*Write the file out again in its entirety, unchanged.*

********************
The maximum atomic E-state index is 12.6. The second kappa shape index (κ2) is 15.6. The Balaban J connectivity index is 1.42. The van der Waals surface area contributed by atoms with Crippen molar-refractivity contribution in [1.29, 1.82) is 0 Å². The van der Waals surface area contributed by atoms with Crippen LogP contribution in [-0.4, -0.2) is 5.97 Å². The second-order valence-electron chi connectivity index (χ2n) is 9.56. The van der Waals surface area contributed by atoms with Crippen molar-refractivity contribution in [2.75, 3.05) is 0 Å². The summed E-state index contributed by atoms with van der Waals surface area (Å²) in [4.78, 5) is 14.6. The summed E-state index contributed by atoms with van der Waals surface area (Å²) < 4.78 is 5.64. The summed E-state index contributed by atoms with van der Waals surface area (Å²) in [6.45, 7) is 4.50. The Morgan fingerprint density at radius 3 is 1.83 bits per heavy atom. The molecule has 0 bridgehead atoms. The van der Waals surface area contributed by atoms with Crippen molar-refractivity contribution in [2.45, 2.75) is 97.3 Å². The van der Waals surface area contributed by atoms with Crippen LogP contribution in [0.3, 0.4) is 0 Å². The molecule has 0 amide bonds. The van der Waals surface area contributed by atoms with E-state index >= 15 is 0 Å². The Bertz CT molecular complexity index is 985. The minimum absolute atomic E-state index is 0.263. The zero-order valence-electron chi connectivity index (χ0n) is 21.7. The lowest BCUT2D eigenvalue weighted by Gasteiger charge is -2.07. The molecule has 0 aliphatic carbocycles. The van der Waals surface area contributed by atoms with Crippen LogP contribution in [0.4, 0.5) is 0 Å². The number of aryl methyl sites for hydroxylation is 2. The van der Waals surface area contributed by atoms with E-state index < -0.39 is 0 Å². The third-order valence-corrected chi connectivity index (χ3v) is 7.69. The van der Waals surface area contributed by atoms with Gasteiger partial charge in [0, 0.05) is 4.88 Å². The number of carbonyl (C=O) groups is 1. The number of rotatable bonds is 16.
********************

The maximum atomic E-state index is 12.6. The second kappa shape index (κ2) is 15.6. The Balaban J connectivity index is 1.42. The van der Waals surface area contributed by atoms with Crippen molar-refractivity contribution in [1.29, 1.82) is 0 Å². The van der Waals surface area contributed by atoms with Crippen LogP contribution in [-0.4, -0.2) is 5.97 Å². The second-order valence-electron chi connectivity index (χ2n) is 9.56. The van der Waals surface area contributed by atoms with Crippen molar-refractivity contribution in [2.75, 3.05) is 0 Å². The summed E-state index contributed by atoms with van der Waals surface area (Å²) in [4.78, 5) is 14.6. The summed E-state index contributed by atoms with van der Waals surface area (Å²) < 4.78 is 5.64. The summed E-state index contributed by atoms with van der Waals surface area (Å²) in [6.45, 7) is 4.50. The Morgan fingerprint density at radius 3 is 1.83 bits per heavy atom. The molecule has 0 bridgehead atoms. The van der Waals surface area contributed by atoms with Crippen molar-refractivity contribution in [2.45, 2.75) is 97.3 Å². The van der Waals surface area contributed by atoms with Crippen LogP contribution in [0.3, 0.4) is 0 Å². The molecule has 0 amide bonds. The van der Waals surface area contributed by atoms with E-state index >= 15 is 0 Å². The Bertz CT molecular complexity index is 985. The minimum absolute atomic E-state index is 0.263. The zero-order valence-electron chi connectivity index (χ0n) is 21.7. The lowest BCUT2D eigenvalue weighted by Gasteiger charge is -2.07. The molecule has 0 aliphatic carbocycles. The van der Waals surface area contributed by atoms with Crippen LogP contribution in [0.4, 0.5) is 0 Å². The number of aryl methyl sites for hydroxylation is 2. The van der Waals surface area contributed by atoms with E-state index < -0.39 is 0 Å². The third-order valence-corrected chi connectivity index (χ3v) is 7.69. The van der Waals surface area contributed by atoms with Gasteiger partial charge in [0, 0.05) is 4.88 Å². The number of carbonyl (C=O) groups is 1. The number of rotatable bonds is 16.